The work illustrates important innovations for the artist, as it contains various abstract elements, such as a black circle with a eucalyptus tree rising in the middle, symbols such as two ladders, one of which stands a goat and the other a rooster. Moreover, as Cummings notes, “in his new way of painting, the objects have a double life as letters—the E of the box, the A of the ladder, the O of the wheel, the bucket, and the sun—and all are simultaneously a scene within and written on its surface. Farm is both a picture and a poem.”
The artist considered this work to be his most important, marking a turning point. Although the work reflected several influences, including Catalan folk art, the Romanesque sense of hierarchy where scale reflects importance, and Cubist vocabulary, the work resisted settling on a style, demonstrating the artist’s restless and iconoclastic approach.
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After completing the work, Miró struggled to find a buyer in the Paris modern art market, which favored Cubism. One dealer suggested that it be cut into several smaller paintings to facilitate sales. Fortunately, the artist had befriended writer Ernest Hemingway, then a struggling unknown, and after hours of work they would meet for boxing sessions to relax. Hemingway was determined to buy The Farm, and after borrowing money and working as a grocery clerk, he was able to buy it and keep it his whole life. As he wrote: “I wouldn’t trade it for any picture in the world. It has everything you feel about Spain when you’re there, and everything you feel when you’re away and can’t go there.”
This painting depicts a festive and crowded scene where the quixotic biomorphs seem to be engrossed in a lively celebration. Each form invites and refuses similitudes, as the harlequin at center left, identified by the black-and-white checks of an Italian commedia dell’arte stock figure costume, has a body shaped like a distorted guitar. The cat below right rears up on its hind legs as if to dance, its “hands” reaching towards the scene while its red and yellow face turns to the viewer. A yellow and black fish lies on the table, an ear and eye grow out of a ladder on the left, musical notes appear on the wall, black and white snake-like tubes cross in the center, and many forms are joined by thin scrolling lines as a dancing black and yellow creature in the lower center grabs a thread that reaches the cat’s whiskers . The viewer is drawn into this imaginary world, intrigued by the dissonance between identification and meaning.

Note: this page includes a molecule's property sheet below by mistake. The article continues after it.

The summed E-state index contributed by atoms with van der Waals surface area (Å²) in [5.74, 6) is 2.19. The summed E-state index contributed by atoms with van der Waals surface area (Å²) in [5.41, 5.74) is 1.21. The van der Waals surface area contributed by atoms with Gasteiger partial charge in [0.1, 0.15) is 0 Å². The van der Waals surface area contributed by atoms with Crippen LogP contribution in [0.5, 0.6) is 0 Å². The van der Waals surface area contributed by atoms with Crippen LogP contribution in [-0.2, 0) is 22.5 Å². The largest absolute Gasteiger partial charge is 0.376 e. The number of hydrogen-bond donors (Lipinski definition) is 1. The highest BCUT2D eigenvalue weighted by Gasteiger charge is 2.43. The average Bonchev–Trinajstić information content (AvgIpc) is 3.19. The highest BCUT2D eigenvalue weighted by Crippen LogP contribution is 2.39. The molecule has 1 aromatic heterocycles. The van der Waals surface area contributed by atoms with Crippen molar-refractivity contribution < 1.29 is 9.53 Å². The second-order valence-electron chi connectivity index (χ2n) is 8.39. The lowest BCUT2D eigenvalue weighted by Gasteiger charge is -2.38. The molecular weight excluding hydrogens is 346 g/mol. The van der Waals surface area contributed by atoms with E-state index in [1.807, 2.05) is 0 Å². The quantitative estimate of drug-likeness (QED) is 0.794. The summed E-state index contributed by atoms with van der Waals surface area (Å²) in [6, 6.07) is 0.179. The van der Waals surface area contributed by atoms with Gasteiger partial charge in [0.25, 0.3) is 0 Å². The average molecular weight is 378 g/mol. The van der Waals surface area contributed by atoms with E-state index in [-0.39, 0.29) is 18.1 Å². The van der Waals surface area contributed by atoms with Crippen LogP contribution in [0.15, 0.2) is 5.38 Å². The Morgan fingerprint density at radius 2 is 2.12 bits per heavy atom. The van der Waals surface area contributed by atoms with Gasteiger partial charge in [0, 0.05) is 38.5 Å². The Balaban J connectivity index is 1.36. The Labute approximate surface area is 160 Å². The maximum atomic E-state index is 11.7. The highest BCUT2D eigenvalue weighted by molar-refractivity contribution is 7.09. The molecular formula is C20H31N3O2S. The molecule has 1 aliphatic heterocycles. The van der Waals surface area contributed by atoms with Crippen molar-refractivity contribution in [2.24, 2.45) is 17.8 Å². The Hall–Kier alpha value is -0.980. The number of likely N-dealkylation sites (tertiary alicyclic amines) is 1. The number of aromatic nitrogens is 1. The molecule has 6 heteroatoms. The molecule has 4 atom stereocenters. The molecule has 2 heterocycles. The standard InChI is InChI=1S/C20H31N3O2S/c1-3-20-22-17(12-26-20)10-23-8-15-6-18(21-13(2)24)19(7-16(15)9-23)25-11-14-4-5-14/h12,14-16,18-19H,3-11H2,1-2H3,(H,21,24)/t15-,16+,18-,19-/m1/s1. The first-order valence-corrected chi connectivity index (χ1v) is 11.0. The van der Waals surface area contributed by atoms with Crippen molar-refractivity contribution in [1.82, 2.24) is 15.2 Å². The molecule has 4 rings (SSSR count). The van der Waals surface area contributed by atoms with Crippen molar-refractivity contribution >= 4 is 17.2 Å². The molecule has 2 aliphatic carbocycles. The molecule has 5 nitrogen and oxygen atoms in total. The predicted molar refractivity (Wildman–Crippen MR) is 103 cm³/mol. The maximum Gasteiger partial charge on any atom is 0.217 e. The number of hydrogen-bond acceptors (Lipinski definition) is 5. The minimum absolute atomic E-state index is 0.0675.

An early example of the artist’s turn to Surrealism, this work also pioneered his use of biomorphic forms, as most objects evoke living organisms. He explained some of the symbolic meaning of the painting, saying that the black triangle symbolized the Eiffel Tower and the ladder represented both height and evasion. But the merging and melting forms subvert the certainties of the conscious world, including those of art, as the artist said: “I’m only interested in anonymous art, the kind that comes from the collective unconscious.” Miró never wanted to settle for a specific art style and tried to overturn aesthetic hierarchies. In this work, he created his pictorial idiom. As art critic Laura Cummings wrote: “When Miró died in 1983, aged 90, he was long regarded as the last modernist star. His pictorial language was unique, instantly recognizable and – quite rightly – no longer perceived as a dialect of Catalan Surrealism.”
A whimsically distorted dog barks at the moon above him in vivid colors in a surreal and humorously cartoonish landscape split between a rich chocolate land and a black night sky. On the left, a ladder with red sticks in white and yellow color reaches into the sky. The distortions of the moon and dog combined with the improbability of the ladder create a sense of play where everything is and is not what it seems, while the white, red and yellow used for the four forms create a certain mysterious connection between them.
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As art critic Laura Cummings wrote: “On the ground, a motley creature like paws and jaws barks at the moon with all the energy contained in its tightly arched form. The moon is not immune to this absurd display: it has a painted heart. But it also wears a satirical red nose.” But the vast space filled by the dark background also evokes a sense of deep loneliness and mystery, as art critic Judith Flanders wrote: “At its best, in works like ‘The Barking Dog’